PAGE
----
At the state level, CSPECH is a product of a partnership between MBHP, MHSA, and MassHealth. MassHealth does not require or directly oversee the program; rather, it is strictly a service that MBHP has opted to cover. The operational partnerships occur at the local level. CSPECH is available statewide through eight providers or provider partnerships. Three sites consist of a partnership between a community mental health center and one or more housing providers, three sites are led by a single organization that provides both behavioral health services and housing, and two sites are led by a federally qualified health center (FQHC) that has partnered with one or more local housing providers.

We visited two CSPECH providers for this review. The South Middlesex Opportunity Council (SMOC) is an antipoverty community action agency that supports and manages more than 1,700 supported housing units across the state through diverse funding sources. SMOC also supports an integrated program model that links its residents to a range of resources, including physical and behavioral health services, employment and education training, and other social benefit programs. In this model, housing support, behavioral health services, and CSPECH services all are provided through one organization.

In contrast, Eliot Community Human Services is a private, non-profit human services organization that provides homeless individuals with a range of mental health and substance abuse services, and other supportive services, but does not directly provide housing support. For this service, Eliot subcontracts with a range of other organizations that provide housing. Eliot has expanded the model by encouraging its partners, which are scattered across the state and not in MBHP's provider network, to hire their own CSWs and then submit CSW claims through Eliot. This arrangement has allowed several community housing providers (many of which also manage local shelters) to house individuals who otherwise would not have been housed due to lack of access to the supports needed to remain housed. As the manager of one shelter put it, "Without CSPECH, we'd have to find another way to support the case manager. And without having the ability to do that, these folks would have stayed in our shelter."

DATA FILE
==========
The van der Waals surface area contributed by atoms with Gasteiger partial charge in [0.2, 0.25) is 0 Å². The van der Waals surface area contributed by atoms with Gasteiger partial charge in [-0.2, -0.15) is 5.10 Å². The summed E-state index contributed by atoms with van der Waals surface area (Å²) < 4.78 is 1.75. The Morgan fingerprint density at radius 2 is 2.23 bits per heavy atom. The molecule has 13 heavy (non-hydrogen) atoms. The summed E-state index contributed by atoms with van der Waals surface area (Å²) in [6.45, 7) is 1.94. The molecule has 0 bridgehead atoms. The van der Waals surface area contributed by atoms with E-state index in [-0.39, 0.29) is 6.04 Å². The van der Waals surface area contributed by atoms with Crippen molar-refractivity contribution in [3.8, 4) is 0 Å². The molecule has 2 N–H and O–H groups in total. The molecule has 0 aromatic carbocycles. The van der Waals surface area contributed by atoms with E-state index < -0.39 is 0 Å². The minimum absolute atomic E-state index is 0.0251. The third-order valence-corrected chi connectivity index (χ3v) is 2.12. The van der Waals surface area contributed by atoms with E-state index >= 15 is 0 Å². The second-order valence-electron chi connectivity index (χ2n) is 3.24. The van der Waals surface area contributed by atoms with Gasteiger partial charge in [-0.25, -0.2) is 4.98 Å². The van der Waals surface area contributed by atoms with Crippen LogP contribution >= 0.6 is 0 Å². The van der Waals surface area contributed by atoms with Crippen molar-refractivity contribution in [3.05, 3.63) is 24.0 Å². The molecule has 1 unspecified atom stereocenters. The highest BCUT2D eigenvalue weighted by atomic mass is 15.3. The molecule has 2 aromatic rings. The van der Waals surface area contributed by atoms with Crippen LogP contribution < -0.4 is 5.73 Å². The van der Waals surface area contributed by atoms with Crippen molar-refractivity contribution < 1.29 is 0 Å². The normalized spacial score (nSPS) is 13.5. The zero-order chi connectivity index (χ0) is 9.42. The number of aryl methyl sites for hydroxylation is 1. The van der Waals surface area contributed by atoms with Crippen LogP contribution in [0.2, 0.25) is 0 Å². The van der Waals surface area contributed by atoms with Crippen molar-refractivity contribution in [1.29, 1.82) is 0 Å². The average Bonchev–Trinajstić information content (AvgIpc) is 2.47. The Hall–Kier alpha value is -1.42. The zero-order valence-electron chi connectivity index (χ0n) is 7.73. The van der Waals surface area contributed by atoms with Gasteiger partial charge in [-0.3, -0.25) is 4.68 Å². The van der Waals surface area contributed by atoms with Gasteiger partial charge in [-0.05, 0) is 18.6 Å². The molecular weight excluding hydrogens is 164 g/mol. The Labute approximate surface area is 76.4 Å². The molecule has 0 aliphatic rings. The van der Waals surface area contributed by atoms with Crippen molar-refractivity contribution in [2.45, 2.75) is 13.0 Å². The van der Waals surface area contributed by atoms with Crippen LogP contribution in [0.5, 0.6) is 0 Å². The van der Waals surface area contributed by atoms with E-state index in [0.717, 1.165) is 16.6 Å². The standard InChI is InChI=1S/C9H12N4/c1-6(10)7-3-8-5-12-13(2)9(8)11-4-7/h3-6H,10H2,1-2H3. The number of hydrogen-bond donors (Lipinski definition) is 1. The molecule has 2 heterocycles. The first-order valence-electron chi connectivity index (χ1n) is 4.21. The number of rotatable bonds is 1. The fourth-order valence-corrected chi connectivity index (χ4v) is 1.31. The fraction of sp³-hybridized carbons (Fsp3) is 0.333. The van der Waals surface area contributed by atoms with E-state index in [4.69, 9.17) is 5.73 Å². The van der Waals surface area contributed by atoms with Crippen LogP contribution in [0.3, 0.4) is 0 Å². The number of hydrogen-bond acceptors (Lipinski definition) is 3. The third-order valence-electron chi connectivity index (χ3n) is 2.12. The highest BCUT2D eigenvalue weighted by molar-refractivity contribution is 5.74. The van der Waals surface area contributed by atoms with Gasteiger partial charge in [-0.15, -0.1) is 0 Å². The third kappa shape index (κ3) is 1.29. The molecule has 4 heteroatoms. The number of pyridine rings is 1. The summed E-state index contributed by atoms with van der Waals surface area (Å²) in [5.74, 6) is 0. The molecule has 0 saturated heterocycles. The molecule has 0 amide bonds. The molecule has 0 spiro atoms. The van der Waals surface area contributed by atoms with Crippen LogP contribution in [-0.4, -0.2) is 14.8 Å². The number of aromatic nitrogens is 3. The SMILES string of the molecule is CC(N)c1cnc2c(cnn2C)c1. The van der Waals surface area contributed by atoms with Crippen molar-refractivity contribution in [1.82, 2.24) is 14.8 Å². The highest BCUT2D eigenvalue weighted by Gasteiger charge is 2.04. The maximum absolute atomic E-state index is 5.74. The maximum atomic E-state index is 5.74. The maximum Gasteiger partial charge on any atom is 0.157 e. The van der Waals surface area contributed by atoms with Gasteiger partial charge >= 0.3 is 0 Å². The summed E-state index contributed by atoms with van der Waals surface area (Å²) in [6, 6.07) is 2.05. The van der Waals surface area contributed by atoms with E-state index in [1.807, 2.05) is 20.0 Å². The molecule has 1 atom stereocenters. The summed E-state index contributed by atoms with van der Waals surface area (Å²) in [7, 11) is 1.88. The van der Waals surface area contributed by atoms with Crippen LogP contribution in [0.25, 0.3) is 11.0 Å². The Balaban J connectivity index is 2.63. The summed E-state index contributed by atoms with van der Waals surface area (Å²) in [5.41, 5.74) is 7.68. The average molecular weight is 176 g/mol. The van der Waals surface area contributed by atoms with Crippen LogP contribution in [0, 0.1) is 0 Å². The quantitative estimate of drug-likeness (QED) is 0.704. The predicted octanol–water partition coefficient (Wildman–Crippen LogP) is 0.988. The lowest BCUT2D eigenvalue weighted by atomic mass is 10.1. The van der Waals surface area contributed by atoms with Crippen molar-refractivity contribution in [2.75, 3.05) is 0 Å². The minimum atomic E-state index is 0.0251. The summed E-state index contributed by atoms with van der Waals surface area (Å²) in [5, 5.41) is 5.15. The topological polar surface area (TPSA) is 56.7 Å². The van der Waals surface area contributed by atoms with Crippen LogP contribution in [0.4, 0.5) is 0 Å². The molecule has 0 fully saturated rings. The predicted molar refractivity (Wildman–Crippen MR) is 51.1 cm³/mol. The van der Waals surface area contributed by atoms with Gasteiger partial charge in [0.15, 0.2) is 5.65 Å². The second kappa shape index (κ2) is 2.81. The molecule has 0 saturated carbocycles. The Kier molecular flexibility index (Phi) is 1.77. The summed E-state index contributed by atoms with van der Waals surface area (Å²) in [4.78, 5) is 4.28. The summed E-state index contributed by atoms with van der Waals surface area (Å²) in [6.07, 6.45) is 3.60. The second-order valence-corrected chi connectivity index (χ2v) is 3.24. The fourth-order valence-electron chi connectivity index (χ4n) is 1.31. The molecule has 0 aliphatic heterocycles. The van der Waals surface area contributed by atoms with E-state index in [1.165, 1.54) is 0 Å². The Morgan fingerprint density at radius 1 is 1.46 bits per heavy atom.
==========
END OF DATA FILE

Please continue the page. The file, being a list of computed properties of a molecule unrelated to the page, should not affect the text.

B. Coordination or Integration with Physical Health

Coordination Mechanism and Financing

The CSW operates as the coordinator for CSPECH clients. CSW services are approved for 90 days before an individual becomes housed, allowing the CSW to work with shelter staff in identifying a potentially eligible resident. Individuals must meet the definition of being "chronically homeless," defined by HUD as an individual with a documented disability who has been continuously homeless for a year or more, or has had at least four episodes of homelessness in the previous three years. Once the client is housed, the CSW begins to work with the client to identify service needs. CSWs maintain a caseload of about 12 clients, as required by MBHP program rules, and typically meet with each client at least once per week. CSPECH service providers are reimbursed using a fixed, flat per-day case rate, used to cover the CSW's salary.

Coordinated Services and Stakeholder Interactions

The providers of health services vary by CSPECH site; however, because all partnerships include an MBHP behavioral health provider, these services are provided through the CSPECH site partnership. With the exception of the two CSPECH sites led by an FQHC, the CSPECH partners do not provide physical health services; thus, CSWs must work with clients to identify a nearby primary care physician (PCP). CSWs often obtain a release of information from clients so PCPs can share information with them. Regardless of health service type, either MBHP or MassHealth reimburses the providers for all services. Although MBHP maintains a managed care arrangement with the state, it reimburses providers in its network on a fee-for-service basis. The low caseload allows CSWs to play an active role in coordinating service receipt, often driving and accompanying clients to appointments, and following up on referrals and prescriptions. Providers unaffiliated with the CSPECH agency, such as PCPs, have embraced CSW involvement because it often helps to ensure compliance with prescribed treatments and follow-up with suggested referrals.

C. Coordination or Integration with Housing or Other Social Services

Coordination Mechanism and Financing

CSWs are trained in how to navigate both the Medicaid and housing systems, and thus are responsible for helping coordinate access to all of these services for CSPECH recipients. Housing is prioritized before other services. CSWs begin working with a client the moment a housing unit or subsidy is identified. Because CSPECH does not provide funding for housing, CSWs rely on existing and available resources within the provider network. Although the statewide supplies of affordable housing and subsidies are in high demand, CSWs are linked to organizations able to leverage and access these scarce resources. Most CSPECH provider organizations manage subsidized housing units. Because MBHP limits the number of clients a CSW can serve (roughly 12), some of the housing providers dedicate this number of units to CSPECH clients. In most cases, the units are funded with a project-based subsidy, either through HUD or state funding.